Lincoln and American Values

On September 20, 2008, the Center for the National Archives Experience celebrated the bicentennial of Abraham Lincoln's birth with a daylong symposium, Lincoln and American Values. The symposium provided historical insight into some of the most critically important facets of Lincoln's Presidency.

Lincoln and American Values

Allen Weinstein

Introduction and Welcoming Remarks

Allen Weinstein, Archivist of the United States, Marvin Pinkert; Executive Director of the National Archives Experience, and Harold Holzer, Co-Chairman, Abraham Lincoln Bicentennial Commission and author of Lincoln at Cooper Union.

Harold Holzer

Lincoln and the Constitution

Lincoln regarded the Declaration of Independence and the Constitution as living in a dynamic harmony with each other. This panel examined how Lincoln set a pattern that continues to be debated to this day, as the Constitution and the Declaration are often seen to be in conflict with each other. Moderated by Harold Holzer, panelists include Frank J. Williams, co-author of The Emancipation Proclamation: Three Views; Michael Vorenberg, associate professor at Brown University and author of Final Freedom: The Civil War, the Abolition of Slavery, and the Thirteenth Amendment; and Brian Dirck, associate professor of history at Anderson University, and author of Lincoln the Lawyer.

Michael Vorenberg

Lincoln and Emancipation

The Emancipation Proclamation is Lincoln's most sweeping Presidential act. This panel discussed the fact that although Lincoln and the Emancipation Proclamation have been revered as symbols of liberation, understanding the Proclamation has often proven puzzling. Moderated by Michael Vorenberg, panelists include Edna Greene Medford, associate professor of history, Howard University and co-author of The Emancipation Proclamation: Three Views ; James Horton, Benjamin Banneker Professor of American Studies and History, George Washington University and author of Slavery and the Making of America; and Frank J. Williams.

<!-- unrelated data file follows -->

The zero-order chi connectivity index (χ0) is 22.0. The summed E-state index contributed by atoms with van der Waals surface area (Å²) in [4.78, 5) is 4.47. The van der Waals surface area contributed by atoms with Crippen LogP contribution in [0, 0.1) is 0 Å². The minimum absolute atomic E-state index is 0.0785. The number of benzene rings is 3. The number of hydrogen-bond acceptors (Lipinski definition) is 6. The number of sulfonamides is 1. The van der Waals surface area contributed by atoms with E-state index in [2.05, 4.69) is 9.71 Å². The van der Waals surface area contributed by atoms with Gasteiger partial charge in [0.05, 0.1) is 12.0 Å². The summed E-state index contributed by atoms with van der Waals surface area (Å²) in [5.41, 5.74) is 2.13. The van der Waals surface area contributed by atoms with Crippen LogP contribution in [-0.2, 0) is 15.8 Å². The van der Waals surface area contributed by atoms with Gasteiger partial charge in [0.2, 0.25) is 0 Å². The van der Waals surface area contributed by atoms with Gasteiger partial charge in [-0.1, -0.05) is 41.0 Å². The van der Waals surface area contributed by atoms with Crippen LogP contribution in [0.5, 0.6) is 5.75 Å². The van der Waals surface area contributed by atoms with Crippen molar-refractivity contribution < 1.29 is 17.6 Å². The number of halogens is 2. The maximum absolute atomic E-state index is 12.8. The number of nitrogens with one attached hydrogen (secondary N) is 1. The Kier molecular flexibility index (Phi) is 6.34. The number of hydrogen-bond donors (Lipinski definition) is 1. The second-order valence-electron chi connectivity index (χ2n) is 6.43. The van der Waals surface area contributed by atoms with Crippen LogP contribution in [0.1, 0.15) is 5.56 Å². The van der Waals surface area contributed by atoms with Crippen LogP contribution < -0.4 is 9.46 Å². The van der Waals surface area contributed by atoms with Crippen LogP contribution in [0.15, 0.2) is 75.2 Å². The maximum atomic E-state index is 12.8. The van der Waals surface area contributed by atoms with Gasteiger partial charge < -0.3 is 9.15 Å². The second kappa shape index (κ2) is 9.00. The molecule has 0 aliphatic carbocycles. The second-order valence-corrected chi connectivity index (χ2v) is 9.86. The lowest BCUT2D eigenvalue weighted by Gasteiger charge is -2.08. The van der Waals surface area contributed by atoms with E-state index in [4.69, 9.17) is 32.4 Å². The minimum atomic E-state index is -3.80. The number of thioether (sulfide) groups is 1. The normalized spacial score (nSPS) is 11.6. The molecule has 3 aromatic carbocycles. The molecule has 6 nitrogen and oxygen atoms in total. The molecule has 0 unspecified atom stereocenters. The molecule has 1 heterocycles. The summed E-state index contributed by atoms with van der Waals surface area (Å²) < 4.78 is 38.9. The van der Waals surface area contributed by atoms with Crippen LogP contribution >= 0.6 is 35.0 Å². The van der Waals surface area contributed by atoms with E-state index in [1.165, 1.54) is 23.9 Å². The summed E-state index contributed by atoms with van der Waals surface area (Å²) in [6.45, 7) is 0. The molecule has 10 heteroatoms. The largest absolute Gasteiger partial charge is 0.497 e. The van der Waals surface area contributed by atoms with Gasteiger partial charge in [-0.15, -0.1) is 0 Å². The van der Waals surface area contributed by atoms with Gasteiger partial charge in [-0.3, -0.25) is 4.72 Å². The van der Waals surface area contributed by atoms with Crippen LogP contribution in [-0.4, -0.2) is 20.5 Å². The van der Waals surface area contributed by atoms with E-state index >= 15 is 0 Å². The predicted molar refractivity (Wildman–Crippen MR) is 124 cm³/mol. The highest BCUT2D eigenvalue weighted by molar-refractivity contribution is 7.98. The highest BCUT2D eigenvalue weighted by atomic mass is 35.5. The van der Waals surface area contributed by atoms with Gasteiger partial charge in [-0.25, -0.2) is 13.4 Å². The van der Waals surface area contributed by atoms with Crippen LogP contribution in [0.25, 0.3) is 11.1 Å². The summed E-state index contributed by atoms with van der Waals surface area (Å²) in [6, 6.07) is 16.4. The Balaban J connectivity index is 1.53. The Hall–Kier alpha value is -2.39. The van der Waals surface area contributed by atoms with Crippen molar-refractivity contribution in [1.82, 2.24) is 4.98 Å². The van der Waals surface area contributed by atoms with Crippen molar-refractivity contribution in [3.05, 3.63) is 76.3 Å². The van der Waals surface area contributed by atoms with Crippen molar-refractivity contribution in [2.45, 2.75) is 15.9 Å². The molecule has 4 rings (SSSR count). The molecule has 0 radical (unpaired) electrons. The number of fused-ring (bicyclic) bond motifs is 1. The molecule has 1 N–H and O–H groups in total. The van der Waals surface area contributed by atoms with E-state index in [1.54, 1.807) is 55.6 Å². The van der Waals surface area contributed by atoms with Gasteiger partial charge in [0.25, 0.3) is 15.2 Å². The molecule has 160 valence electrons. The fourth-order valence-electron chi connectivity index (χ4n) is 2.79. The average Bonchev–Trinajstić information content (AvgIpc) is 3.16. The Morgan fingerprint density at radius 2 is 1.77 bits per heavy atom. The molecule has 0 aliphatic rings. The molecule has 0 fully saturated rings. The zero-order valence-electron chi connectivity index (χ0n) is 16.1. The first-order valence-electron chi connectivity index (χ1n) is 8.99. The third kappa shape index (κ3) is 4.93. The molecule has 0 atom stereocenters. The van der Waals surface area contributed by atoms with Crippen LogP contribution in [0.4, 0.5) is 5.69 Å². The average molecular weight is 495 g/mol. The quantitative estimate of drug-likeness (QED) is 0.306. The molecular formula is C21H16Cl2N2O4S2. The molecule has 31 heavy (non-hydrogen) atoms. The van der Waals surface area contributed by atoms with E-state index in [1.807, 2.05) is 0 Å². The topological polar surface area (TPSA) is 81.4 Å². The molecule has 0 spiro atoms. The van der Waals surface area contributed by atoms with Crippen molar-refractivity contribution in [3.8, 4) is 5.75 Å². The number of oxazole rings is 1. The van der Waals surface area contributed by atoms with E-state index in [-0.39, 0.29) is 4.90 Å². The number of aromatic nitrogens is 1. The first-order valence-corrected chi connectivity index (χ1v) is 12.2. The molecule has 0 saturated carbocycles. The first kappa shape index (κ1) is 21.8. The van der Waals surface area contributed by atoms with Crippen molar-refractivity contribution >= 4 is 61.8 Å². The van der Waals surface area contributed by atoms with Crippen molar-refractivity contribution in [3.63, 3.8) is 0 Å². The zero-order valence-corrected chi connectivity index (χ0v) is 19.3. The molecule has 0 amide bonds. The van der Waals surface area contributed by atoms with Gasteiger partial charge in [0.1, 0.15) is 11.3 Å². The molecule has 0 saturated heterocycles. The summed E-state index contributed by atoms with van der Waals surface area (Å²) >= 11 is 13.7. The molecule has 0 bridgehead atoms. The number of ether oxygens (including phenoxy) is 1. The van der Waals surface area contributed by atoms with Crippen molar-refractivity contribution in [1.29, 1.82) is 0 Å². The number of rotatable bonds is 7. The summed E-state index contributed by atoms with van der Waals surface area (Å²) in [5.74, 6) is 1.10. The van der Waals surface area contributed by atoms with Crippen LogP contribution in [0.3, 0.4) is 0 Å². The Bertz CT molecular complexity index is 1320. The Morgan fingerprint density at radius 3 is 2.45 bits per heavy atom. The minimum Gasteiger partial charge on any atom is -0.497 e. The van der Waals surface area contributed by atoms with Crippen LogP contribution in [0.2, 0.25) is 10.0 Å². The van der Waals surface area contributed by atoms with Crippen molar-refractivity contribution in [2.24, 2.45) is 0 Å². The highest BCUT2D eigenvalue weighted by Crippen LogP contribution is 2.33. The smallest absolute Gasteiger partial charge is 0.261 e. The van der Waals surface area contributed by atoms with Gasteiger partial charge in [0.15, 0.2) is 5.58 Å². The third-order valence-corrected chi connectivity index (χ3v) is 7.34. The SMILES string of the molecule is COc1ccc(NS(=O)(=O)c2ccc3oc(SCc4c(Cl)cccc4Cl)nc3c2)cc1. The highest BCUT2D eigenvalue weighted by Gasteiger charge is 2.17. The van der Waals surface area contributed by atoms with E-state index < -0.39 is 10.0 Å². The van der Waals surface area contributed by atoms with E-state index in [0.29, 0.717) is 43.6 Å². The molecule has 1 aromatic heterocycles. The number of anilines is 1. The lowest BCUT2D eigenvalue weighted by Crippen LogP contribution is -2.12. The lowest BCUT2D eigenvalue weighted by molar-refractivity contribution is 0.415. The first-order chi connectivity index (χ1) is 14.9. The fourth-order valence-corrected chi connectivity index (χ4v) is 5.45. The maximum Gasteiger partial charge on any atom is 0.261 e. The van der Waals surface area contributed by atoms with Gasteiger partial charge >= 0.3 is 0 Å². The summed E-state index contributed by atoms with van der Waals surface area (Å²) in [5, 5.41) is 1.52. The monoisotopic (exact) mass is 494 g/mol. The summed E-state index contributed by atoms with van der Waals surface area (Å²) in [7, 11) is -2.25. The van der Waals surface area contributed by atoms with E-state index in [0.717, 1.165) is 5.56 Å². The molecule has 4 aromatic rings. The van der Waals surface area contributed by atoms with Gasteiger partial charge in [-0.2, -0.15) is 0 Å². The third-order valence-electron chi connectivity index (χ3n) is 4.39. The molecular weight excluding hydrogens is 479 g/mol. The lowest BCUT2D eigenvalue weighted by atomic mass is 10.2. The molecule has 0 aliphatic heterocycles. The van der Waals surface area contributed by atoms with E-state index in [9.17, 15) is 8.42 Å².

Tom Wheeler

Lincoln's Legacy as Commander in Chief

As the only President whose entire administration was surrounded by war, Lincoln became one of the most active Commanders in Chief in U.S. history. This panel discussed Lincoln's legacy as a wartime President and his leadership of the Civil War. Moderated by Tom Wheeler, author of Mr. Lincoln's T Mails: The Untold Story of How Abraham Lincoln Used the Telegraph to Win the Civil War, panelists include Craig Symonds, author of Lincoln and His Admirals; James L. Swanson, author of Manhunt: The 12-Day Chase for Lincoln's Killer; and David Work, professor of history, Texas A&M University.

Lincoln and American Values is generously supported and presented in partnership with the Foundation for the National Archives and endorsed by the Abraham Lincoln Bicentennial Commission.